Ohio Lawmakers Extend Mail-In Voting for Primary Election

Kegler Brown Government Affairs Update

Ohio voters have until late April to mail in ballots for the state’s primary election under a plan approved Wednesday by legislators.

Gov. Mike DeWine signed the election change as part of a comprehensive coronavirus response measure passed by the Legislature.

A day before the March 17 primary, the election was disrupted when DeWine told Ohioans he didn’t believe in-person voting was safe given the coronavirus outbreak. DeWine said he also didn’t want to force voters to choose between their health and their vote.

DeWine said he lacked the authority to postpone the election. Instead, his administration supported a lawsuit seeking a delay. When a judge ruled against it, DeWine’s health director issued an order shutting down polling places.

The all-mail election plan adopted by lawmakers requires voters to complete ballots and postmark them by April 27. Election officials will start to count votes on April 28. Only a limited number of voters – such as those who are disabled – are able to vote in person.

Under the law, all registered voters will receive a postcard instructing them on how they can request a ballot. After voters make the request, election officials will mail a blank ballot with a postage-paid envelope.

Voting rights groups have expressed concern that late April is too tight of a time frame for the mail-in process and it could possibly disenfranchise voters. Ohio Secretary of State Frank LaRose said he also has reservations, but would work hard to hold a successful election.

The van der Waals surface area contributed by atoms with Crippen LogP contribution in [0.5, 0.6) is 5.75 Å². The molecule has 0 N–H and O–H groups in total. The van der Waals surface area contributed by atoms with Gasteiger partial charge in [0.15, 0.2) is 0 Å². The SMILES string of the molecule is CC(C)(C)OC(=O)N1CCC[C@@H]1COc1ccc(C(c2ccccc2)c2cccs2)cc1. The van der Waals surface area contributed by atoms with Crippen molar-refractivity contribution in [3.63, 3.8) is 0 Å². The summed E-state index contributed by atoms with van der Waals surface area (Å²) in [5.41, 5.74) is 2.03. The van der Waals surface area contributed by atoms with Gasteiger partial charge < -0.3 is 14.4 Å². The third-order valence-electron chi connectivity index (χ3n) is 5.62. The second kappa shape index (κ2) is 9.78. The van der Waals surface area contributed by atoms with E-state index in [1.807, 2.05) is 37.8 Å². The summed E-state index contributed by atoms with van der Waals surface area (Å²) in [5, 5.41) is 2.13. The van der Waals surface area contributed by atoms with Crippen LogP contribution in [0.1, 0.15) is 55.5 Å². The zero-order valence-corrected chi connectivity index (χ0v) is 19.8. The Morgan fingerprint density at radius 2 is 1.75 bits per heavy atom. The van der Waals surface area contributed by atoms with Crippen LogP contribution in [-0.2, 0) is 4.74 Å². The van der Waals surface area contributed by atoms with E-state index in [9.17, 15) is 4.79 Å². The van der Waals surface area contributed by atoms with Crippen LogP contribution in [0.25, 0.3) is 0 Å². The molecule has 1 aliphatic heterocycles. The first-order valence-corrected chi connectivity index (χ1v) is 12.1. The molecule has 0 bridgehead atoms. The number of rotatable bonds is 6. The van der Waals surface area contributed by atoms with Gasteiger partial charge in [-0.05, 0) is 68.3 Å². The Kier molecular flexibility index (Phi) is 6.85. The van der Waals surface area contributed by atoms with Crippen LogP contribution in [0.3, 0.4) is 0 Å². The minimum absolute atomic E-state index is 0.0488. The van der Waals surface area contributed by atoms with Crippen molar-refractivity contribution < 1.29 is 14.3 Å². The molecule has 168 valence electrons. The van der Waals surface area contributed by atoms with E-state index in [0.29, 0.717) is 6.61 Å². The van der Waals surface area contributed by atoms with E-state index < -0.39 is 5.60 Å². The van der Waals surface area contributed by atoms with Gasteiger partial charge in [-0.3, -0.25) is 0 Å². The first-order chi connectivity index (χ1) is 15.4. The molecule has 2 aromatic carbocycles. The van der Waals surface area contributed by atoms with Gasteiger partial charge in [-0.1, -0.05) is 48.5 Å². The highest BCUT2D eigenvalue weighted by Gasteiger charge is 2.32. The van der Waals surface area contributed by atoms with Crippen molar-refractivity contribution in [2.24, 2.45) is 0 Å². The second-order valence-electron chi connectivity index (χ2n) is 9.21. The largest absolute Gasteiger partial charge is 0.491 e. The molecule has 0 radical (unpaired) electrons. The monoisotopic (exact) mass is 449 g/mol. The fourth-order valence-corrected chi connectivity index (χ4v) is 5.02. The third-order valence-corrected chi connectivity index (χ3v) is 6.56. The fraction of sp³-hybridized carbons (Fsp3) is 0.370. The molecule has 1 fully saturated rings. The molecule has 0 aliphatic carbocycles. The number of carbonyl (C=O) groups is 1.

A lawsuit potentially could emerge from this, and we’ll keep you informed if that does happen.

Regardless, Ohioans can begin voting – again. And here are step-by-step instructions on the voting process in this election:

  • There will be no in-person voting for most people.
  • If you need to vote in person because of a disability, you can skip these steps and vote in person at your local county Board of Elections on April 28 only.
  • Application for Absentee Ballot to Vote by Mail. This link takes you directly to the Secretary of State’s website with further instructions. If you want to print off and fill in a blank absentee ballot click here. This is a primary, so remember to pick ONE party (or issues only) for your ballot. Print and sign.
  • Mail your request form to your local county's Board of Elections.
  • You will receive a ballot in the mail. Once you get it, complete it and mail it back with the stated postage. Act fast – it must be mailed and postmarked by April 27 (meaning, it has to be in the mail before April 28).
  • If you have already voted, you are done! Your job now is to share this information with others. This is an unprecedented situation and people will need to know the new procedures.